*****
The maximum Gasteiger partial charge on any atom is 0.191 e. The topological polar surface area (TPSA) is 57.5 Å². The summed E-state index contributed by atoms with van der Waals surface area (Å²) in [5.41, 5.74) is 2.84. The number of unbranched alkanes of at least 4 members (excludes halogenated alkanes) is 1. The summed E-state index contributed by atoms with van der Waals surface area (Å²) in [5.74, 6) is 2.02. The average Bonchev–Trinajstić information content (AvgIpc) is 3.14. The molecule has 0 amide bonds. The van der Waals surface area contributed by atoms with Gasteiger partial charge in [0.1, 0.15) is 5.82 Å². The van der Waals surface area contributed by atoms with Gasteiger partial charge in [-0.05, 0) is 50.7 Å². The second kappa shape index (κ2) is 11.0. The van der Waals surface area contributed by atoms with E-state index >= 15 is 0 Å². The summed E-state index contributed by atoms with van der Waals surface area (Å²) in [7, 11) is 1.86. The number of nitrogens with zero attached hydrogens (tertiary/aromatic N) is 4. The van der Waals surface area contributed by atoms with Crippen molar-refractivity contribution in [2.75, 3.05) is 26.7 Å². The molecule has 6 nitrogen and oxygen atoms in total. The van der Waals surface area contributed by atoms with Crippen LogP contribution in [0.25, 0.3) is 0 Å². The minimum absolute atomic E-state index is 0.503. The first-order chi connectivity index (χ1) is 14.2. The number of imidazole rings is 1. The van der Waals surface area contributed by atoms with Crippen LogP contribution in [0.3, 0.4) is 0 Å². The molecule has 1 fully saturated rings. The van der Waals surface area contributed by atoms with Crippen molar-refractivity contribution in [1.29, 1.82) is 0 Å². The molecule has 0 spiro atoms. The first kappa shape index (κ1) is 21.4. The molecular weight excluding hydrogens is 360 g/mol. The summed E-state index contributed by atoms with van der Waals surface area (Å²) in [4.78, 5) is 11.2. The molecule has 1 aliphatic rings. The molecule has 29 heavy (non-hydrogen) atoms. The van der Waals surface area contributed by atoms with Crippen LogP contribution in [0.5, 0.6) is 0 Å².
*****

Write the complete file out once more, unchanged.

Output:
The maximum Gasteiger partial charge on any atom is 0.191 e. The topological polar surface area (TPSA) is 57.5 Å². The summed E-state index contributed by atoms with van der Waals surface area (Å²) in [5.41, 5.74) is 2.84. The number of unbranched alkanes of at least 4 members (excludes halogenated alkanes) is 1. The summed E-state index contributed by atoms with van der Waals surface area (Å²) in [5.74, 6) is 2.02. The average Bonchev–Trinajstić information content (AvgIpc) is 3.14. The molecule has 0 amide bonds. The van der Waals surface area contributed by atoms with Gasteiger partial charge in [0.1, 0.15) is 5.82 Å². The van der Waals surface area contributed by atoms with Gasteiger partial charge in [-0.05, 0) is 50.7 Å². The second kappa shape index (κ2) is 11.0. The van der Waals surface area contributed by atoms with E-state index >= 15 is 0 Å². The summed E-state index contributed by atoms with van der Waals surface area (Å²) in [7, 11) is 1.86. The number of nitrogens with zero attached hydrogens (tertiary/aromatic N) is 4. The van der Waals surface area contributed by atoms with Crippen molar-refractivity contribution in [2.75, 3.05) is 26.7 Å². The molecule has 6 nitrogen and oxygen atoms in total. The van der Waals surface area contributed by atoms with Crippen LogP contribution in [0.25, 0.3) is 0 Å². The minimum absolute atomic E-state index is 0.503. The first-order chi connectivity index (χ1) is 14.2. The number of imidazole rings is 1. The van der Waals surface area contributed by atoms with Crippen LogP contribution in [0.3, 0.4) is 0 Å². The molecule has 1 fully saturated rings. The van der Waals surface area contributed by atoms with Crippen molar-refractivity contribution in [1.29, 1.82) is 0 Å². The molecule has 0 spiro atoms. The first kappa shape index (κ1) is 21.4. The molecular weight excluding hydrogens is 360 g/mol. The summed E-state index contributed by atoms with van der Waals surface area (Å²) in [4.78, 5) is 11.2. The molecule has 1 aliphatic rings. The molecule has 29 heavy (non-hydrogen) atoms. The van der Waals surface area contributed by atoms with Crippen LogP contribution in [0.5, 0.6) is 0 Å².